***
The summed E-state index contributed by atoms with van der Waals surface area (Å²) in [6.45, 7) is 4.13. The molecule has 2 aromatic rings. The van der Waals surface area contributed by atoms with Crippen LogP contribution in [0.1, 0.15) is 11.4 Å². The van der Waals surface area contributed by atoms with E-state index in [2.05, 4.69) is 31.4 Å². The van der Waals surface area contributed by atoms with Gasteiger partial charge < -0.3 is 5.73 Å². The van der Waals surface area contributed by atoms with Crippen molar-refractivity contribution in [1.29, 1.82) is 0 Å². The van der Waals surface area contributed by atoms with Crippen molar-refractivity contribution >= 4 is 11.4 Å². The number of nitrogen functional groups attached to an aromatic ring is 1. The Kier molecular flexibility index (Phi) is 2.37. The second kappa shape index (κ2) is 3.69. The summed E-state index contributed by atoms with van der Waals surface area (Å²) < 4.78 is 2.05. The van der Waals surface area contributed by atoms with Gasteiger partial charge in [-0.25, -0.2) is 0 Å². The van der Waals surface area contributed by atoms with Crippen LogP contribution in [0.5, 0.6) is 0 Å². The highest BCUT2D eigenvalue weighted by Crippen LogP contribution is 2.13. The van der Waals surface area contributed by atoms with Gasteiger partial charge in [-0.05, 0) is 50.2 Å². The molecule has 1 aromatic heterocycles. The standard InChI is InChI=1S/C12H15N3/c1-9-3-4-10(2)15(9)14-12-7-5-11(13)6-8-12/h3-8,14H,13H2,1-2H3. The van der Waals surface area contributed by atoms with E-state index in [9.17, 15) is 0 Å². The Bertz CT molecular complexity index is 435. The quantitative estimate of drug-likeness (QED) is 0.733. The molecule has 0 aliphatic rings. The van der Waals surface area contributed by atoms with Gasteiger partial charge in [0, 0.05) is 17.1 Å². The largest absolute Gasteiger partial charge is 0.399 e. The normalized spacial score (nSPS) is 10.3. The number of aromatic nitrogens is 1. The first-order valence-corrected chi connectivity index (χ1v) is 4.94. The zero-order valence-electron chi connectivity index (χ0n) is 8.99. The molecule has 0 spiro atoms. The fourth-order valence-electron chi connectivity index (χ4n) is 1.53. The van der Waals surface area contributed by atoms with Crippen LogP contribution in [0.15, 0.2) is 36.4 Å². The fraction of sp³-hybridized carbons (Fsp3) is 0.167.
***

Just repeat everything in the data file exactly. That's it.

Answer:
The summed E-state index contributed by atoms with van der Waals surface area (Å²) in [6.45, 7) is 4.13. The molecule has 2 aromatic rings. The van der Waals surface area contributed by atoms with Crippen LogP contribution in [0.1, 0.15) is 11.4 Å². The van der Waals surface area contributed by atoms with E-state index in [2.05, 4.69) is 31.4 Å². The van der Waals surface area contributed by atoms with Gasteiger partial charge < -0.3 is 5.73 Å². The van der Waals surface area contributed by atoms with Crippen molar-refractivity contribution in [1.29, 1.82) is 0 Å². The van der Waals surface area contributed by atoms with Crippen molar-refractivity contribution >= 4 is 11.4 Å². The number of nitrogen functional groups attached to an aromatic ring is 1. The Kier molecular flexibility index (Phi) is 2.37. The second kappa shape index (κ2) is 3.69. The summed E-state index contributed by atoms with van der Waals surface area (Å²) < 4.78 is 2.05. The van der Waals surface area contributed by atoms with Gasteiger partial charge in [-0.25, -0.2) is 0 Å². The van der Waals surface area contributed by atoms with Crippen LogP contribution in [0.5, 0.6) is 0 Å². The highest BCUT2D eigenvalue weighted by Crippen LogP contribution is 2.13. The van der Waals surface area contributed by atoms with Gasteiger partial charge in [-0.05, 0) is 50.2 Å². The molecule has 1 aromatic heterocycles. The standard InChI is InChI=1S/C12H15N3/c1-9-3-4-10(2)15(9)14-12-7-5-11(13)6-8-12/h3-8,14H,13H2,1-2H3. The van der Waals surface area contributed by atoms with E-state index in [9.17, 15) is 0 Å². The Bertz CT molecular complexity index is 435. The quantitative estimate of drug-likeness (QED) is 0.733. The molecule has 0 aliphatic rings. The van der Waals surface area contributed by atoms with Gasteiger partial charge in [0, 0.05) is 17.1 Å². The largest absolute Gasteiger partial charge is 0.399 e. The normalized spacial score (nSPS) is 10.3. The number of aromatic nitrogens is 1. The first-order valence-corrected chi connectivity index (χ1v) is 4.94. The zero-order valence-electron chi connectivity index (χ0n) is 8.99. The molecule has 0 spiro atoms. The fourth-order valence-electron chi connectivity index (χ4n) is 1.53. The van der Waals surface area contributed by atoms with Crippen LogP contribution in [0.15, 0.2) is 36.4 Å². The fraction of sp³-hybridized carbons (Fsp3) is 0.167.